Broward County Democratic Black Caucus Black Town Hall

Congresswoman Sheila Cherfilus- McCormick

Congresswoman Sheila Cherfilus- McCormick

Westside Gazette Publisher, Bobby R. Henry, Sr. pictured with Lauderdale Lakes Mayor Hazelle Rogers and Commissioner Beverly Williams; who were presented with flowers by caucus members Ruth Carter-Lynch and Easton Harrison (also pictured).

 By Dixie Ann Black

On Monday June 20, state and federal buildings were closed for the historic Juneteenth holiday. But Mayor Hazelle Rogers and her staff opened the Lauderdale Lakes Multipurpose Center to host the Broward County Democratic Black Caucus’ Black Town Hall.

Piper High School’s Men of Impact, Step Team, under the leadership of Coach Frank Pinkney, raised the roof with their energy and precision after the invocation and African American Anthem.


Westside Gazette Publisher, Bobby R. Henry, Sr. pictured with Lauderdale Lakes Mayor Hazelle Rogers and Commissioner Beverly Williams; who were presented with flowers by caucus members Ruth Carter-Lynch and Easton Harrison (also pictured).

The Westside Gazette’s own Bobby Henry, moderated by fielding questions to the various panels.

The first panel was made up of undersheriff Nicole Anderson, Colonel Josepha Benjamin and Imam Nasir Ahmad. They tackled questions on assault weapons and criminal and social justice.

In addressing assault weapons the undersheriff said, “We need stricter legislation as to who can acquire firearms and at what age. Personally, we do not need assault weapons in the community.”

Both Anderson and Benjamin underscored mentorship and community involvement for reducing crime.

“’If you see something, say something’ is not snitching; it’s protecting our community.”

Colonel Benjamin stressed the need to keep children positively engaged to protect them from ending up in the criminal justice system. But even then, she pointed out that the city is actively involved in rehabilitating youth through its re-entry division.

Imam Ahmad summed up his stance on social justice as follows,

“Every individual is physically different but blood flows equally through all, and so it should be socially. We are here to awaken our “policemen” inside us.” By this metaphor he explained that we are to “handcuff” desires and activities within ourselves that go against protecting the community. He went on to stress the importance of mothers, fathers, and other community members.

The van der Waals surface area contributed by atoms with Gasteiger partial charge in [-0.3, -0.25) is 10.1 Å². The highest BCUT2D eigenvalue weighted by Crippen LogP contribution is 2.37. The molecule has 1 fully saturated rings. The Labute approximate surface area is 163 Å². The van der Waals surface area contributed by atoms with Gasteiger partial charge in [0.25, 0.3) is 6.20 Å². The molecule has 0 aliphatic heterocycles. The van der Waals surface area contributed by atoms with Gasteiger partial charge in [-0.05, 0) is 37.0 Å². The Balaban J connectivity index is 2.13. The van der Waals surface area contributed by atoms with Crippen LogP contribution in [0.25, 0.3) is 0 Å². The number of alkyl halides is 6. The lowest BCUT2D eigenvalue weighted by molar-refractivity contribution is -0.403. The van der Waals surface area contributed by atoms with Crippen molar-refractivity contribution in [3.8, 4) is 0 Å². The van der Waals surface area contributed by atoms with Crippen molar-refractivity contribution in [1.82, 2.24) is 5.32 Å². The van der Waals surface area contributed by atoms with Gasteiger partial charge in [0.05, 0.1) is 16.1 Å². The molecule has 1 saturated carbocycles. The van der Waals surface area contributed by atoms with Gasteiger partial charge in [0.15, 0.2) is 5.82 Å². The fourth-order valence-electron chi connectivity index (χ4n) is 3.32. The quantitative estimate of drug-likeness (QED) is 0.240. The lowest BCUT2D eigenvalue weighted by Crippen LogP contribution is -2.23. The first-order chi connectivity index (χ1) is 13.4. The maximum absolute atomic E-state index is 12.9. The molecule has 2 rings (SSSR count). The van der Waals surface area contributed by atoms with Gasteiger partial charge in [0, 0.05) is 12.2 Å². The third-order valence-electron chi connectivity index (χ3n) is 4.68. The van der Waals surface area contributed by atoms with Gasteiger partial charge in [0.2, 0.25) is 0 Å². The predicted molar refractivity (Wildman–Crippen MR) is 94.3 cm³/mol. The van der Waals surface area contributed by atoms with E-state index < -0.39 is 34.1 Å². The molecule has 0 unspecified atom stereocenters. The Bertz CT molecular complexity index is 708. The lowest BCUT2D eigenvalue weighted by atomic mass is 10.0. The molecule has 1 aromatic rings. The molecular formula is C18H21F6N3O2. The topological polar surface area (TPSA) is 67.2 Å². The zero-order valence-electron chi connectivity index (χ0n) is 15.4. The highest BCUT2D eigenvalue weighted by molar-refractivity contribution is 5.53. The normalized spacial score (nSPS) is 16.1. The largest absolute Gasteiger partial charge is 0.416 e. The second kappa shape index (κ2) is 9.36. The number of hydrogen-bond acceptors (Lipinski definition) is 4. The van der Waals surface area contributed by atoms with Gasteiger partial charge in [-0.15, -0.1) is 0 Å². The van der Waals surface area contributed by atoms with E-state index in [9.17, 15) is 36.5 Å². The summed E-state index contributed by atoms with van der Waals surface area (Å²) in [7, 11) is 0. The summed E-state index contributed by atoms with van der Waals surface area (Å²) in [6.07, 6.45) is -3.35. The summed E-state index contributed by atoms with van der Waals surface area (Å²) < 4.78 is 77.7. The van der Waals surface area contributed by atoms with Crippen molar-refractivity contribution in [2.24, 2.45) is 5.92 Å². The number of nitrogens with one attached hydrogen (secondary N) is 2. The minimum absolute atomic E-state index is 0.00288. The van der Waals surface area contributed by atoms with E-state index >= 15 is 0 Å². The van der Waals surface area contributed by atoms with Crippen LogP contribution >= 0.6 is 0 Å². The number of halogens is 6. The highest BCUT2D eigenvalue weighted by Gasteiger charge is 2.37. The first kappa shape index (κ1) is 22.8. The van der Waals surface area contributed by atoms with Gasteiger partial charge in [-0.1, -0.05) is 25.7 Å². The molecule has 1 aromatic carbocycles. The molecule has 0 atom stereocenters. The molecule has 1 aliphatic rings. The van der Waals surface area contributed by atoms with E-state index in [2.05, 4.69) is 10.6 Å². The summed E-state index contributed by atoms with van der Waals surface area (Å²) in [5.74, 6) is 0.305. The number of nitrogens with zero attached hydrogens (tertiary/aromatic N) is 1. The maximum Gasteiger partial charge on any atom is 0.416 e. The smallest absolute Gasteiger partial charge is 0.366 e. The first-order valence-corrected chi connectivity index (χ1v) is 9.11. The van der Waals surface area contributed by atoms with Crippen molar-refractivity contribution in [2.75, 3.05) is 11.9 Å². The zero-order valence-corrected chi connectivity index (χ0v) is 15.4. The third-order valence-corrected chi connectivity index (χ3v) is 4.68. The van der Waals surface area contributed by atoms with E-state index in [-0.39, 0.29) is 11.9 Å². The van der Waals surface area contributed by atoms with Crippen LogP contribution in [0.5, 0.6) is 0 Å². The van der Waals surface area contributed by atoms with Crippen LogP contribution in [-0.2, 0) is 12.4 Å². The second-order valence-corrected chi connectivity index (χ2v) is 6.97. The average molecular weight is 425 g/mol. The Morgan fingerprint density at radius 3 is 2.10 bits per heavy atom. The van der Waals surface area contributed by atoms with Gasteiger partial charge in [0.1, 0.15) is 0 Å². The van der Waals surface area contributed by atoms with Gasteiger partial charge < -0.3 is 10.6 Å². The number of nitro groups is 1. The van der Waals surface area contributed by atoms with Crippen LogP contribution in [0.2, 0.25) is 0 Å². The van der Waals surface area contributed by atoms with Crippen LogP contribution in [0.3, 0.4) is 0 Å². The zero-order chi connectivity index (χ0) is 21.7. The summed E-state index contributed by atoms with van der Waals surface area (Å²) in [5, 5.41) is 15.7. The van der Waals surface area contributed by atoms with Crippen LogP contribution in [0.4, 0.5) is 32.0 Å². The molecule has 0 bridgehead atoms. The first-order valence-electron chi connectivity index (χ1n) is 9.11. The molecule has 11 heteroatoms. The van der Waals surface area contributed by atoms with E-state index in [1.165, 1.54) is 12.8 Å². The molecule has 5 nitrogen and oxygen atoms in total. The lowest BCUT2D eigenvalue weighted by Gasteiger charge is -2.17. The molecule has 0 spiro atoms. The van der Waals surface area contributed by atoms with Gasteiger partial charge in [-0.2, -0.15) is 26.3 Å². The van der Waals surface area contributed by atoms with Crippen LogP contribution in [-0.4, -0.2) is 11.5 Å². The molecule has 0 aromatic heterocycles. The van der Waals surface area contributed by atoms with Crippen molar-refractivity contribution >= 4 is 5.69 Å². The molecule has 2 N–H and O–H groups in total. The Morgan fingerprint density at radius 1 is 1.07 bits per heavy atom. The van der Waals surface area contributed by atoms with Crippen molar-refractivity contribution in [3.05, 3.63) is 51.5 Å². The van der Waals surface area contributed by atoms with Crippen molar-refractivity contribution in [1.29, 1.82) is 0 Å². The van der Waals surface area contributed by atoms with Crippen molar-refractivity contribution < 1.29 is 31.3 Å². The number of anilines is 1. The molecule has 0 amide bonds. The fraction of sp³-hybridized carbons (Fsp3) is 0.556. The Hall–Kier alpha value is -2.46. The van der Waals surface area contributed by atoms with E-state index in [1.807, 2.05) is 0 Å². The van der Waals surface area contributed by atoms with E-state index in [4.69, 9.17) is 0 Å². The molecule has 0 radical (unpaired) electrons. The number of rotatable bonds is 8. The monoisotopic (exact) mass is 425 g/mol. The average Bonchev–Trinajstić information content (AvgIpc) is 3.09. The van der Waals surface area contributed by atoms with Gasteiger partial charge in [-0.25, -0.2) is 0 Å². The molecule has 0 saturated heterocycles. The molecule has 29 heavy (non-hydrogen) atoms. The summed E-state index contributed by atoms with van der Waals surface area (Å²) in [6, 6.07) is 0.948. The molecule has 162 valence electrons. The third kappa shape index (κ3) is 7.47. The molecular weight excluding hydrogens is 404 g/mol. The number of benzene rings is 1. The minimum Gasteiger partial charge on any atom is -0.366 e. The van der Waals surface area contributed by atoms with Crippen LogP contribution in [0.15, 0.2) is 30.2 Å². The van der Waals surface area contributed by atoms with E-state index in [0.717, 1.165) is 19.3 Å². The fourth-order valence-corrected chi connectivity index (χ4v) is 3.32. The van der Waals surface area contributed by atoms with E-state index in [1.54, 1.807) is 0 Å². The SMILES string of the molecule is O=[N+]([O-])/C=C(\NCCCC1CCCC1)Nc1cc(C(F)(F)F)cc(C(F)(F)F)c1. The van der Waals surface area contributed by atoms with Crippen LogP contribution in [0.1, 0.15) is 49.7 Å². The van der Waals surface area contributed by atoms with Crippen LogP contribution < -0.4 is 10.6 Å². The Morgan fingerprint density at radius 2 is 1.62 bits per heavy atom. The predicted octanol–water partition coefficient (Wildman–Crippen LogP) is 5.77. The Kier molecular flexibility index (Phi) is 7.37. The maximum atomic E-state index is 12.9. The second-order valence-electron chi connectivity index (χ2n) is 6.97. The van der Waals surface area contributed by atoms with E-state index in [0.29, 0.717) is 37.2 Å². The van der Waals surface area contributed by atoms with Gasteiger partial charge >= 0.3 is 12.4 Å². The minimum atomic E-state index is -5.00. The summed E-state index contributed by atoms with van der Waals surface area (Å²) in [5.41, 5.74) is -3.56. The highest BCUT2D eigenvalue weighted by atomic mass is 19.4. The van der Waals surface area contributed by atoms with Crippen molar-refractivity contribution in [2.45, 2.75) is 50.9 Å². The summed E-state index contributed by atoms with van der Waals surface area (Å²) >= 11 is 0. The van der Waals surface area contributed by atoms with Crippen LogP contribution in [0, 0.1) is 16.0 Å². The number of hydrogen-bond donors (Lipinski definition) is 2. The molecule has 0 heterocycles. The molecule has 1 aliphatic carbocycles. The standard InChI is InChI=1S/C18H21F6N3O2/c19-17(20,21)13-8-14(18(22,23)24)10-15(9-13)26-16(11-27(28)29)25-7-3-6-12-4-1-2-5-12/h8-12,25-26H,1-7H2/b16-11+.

Barbara Sharief and Congresswoman Sheila Cherfiluis-McCormick

“Freedom is free the ‘dome’,” the Imam said, referring to the mind rather than just the physical body.  Dr. Ahmad is the Imam of the historic Masjid Al-Ansar Mosque in Miami.

The second panel consisted of Ruth Carter Lynch, Dr. Sherri Wilson, Sandra Davis and Dr. Sabrina Thomas. The emphasis of this panel was on education. They were tasked with answering the question, “How do we improve schools that have traditionally struggled for years?”

Ms. Davis, in explaining that the change starts at home asked the question, “What are parents saying to kids who come to school unprepared, with no pencil or paper?”

Dr. Thomas summed up her answer with, “It takes a village.” She went on to say that this responsibility belongs to the entire community. The panel outlined more detailed participation that is needed, including exposure to a variety of subjects and modalities of learning to develop a “deep well of knowledge” to help students discern what is truthful and helpful.  In answer to the moderator’s request for a summary on the state of education, Ruth Carter-Lynch responded,

“The state of education is a mess, but you can’t throw the baby out with the bathwater. We have to figure out how we can fix this.”

The legislative update was delivered by Congresswoman Sheila Cherfilus- McCormick. She announced the house passage of the economic justice bill dealing with financial services. This prohibits discrimination making it a criminal act to discriminate against Blacks when it comes to any kind of federal financial services. Other proposals in the pipeline are a gas tax relief bill, the people’s prosperity plan and stipends for housing and food under housing crisis initiatives as well as community projects. She informed the group that over $18 billion dollars has been invested in the state of Florida which has led to the discovery that the number-one entrepreneurs in the state are Black males, followed by Black females. McCormick said the government is working quickly to handle the housing crisis in Florida as it is the second hardest hit state in the nation behind California.

Broward County Property Appraiser Marty Kiar, updated the audience regarding property rights and fraud. Joe Scott, Supervisor of Elections updated the audience on redistricting, voting by mail, voting days and other essential housekeeping information.

Election day is August 23, early voting starts August 13th. 2022.

About Carma Henry 19922 Articles
Carma Lynn Henry Westside Gazette Newspaper 545 N.W. 7th Terrace, Fort Lauderdale, Florida 33311 Office: (954) 525-1489 Fax: (954) 525-1861

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